Initially feedback on these two aspects would be helpful:
* Layout re-factoring of parent theme containers for BP screens Dir, Group, user accounts
* Vertical Mnus Useracounts /group screens.

We would also be hugely interested in anyone that has any thoughts on styling specific elements of the BP components e.g the various tables in user accounts, activity stream comment display etc. Again comment feedback or even code if people want to tackle a section and provide a patch via the SCSS file or if not comfortable with SCSS simply work up styles in, say the bottom of the .css version and upload that to the trac ticket and we’ll check it over and if necessary work it into the SCSS file.

Companion Styles Task Updates

This is a brief update on the current progress for this task of creating supporting styles for BuddyPress when activated on the default WordPress themes.

The task origin & concept

This task was originally prompted by a discussion on the rendering of Buddypress on the WP Twentyfifteen theme and the concern we had that BP did not display to it’s best on this theme. We discussed and agreed in essence that it would be nice that BP displayed at it’s best when activated on these default WP themes as they may well be a users first impression of BP and first impressions last 🙂 On the original discussion, having agreed in principle that we needed to correct twentyfifteen display we did create an initial set of corrective styles provided by @mercime and which are rolled into the first iteration of the twentyfifteen styles.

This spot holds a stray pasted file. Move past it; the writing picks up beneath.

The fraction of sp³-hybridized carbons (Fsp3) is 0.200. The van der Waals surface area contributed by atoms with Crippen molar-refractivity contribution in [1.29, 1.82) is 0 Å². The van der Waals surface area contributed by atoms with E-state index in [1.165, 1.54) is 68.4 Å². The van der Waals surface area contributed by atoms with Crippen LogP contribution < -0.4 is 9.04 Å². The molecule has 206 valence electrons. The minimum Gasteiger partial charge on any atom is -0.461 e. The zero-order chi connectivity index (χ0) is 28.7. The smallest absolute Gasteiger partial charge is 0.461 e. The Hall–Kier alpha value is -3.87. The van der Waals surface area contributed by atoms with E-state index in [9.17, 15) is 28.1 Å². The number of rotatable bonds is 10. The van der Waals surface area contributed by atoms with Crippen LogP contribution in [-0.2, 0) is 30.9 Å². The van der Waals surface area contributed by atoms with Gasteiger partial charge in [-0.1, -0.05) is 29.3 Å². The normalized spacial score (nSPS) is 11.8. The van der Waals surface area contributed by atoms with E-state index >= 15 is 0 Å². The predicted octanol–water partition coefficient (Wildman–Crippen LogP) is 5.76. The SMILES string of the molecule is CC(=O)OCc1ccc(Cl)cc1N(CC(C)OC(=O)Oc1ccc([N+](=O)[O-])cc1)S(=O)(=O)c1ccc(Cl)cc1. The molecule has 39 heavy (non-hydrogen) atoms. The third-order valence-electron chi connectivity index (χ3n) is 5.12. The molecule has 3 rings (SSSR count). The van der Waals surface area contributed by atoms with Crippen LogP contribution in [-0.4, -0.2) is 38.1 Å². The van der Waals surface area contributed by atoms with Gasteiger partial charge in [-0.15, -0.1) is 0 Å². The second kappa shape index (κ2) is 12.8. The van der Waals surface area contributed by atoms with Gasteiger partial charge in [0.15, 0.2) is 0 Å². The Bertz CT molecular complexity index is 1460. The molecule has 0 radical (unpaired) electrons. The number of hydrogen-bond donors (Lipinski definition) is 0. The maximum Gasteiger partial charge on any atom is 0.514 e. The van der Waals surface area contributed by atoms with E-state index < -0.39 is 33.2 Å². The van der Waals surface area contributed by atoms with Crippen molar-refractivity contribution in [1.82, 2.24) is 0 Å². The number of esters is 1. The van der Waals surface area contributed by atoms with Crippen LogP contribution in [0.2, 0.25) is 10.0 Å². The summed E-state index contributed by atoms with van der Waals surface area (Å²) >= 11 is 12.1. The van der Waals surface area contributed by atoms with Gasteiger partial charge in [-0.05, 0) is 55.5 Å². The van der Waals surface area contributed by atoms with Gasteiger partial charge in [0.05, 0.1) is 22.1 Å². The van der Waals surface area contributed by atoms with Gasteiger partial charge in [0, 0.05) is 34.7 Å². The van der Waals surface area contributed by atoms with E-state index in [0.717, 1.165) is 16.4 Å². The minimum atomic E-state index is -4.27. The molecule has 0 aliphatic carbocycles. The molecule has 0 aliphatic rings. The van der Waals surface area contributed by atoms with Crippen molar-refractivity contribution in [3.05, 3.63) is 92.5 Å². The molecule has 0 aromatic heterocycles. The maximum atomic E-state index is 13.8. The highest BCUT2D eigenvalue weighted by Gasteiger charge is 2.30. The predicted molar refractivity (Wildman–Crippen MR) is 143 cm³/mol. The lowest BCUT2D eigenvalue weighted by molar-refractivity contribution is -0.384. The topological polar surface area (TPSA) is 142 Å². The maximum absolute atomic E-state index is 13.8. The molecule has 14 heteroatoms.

On discussion the proposal or one proposal was that we actually programatically check and enqueue an additional set of styles dependent on the theme activated and that these styles then would address any issues or conflicts arising from the buddypress styles and themes styles. This process would also be used, moving forward, to provide support for any new WP themes released. For existing WP themes we would approach them from a current latest version first tracking back as time allowed in a given release cycle.

The task in hand

This task is now underway and using a patch provided by @r-a-y we can now enqueue new stylesheets if found for the twentysomething themes.

We introduce  styles under pre-processor support (.scss) for these companion styles which likely will be compiled to the bp package as a grunt task, for the purposes of developing and testing I’m compiling locally and including the compiled file in the patch and any subsequent patch updates on a ticket.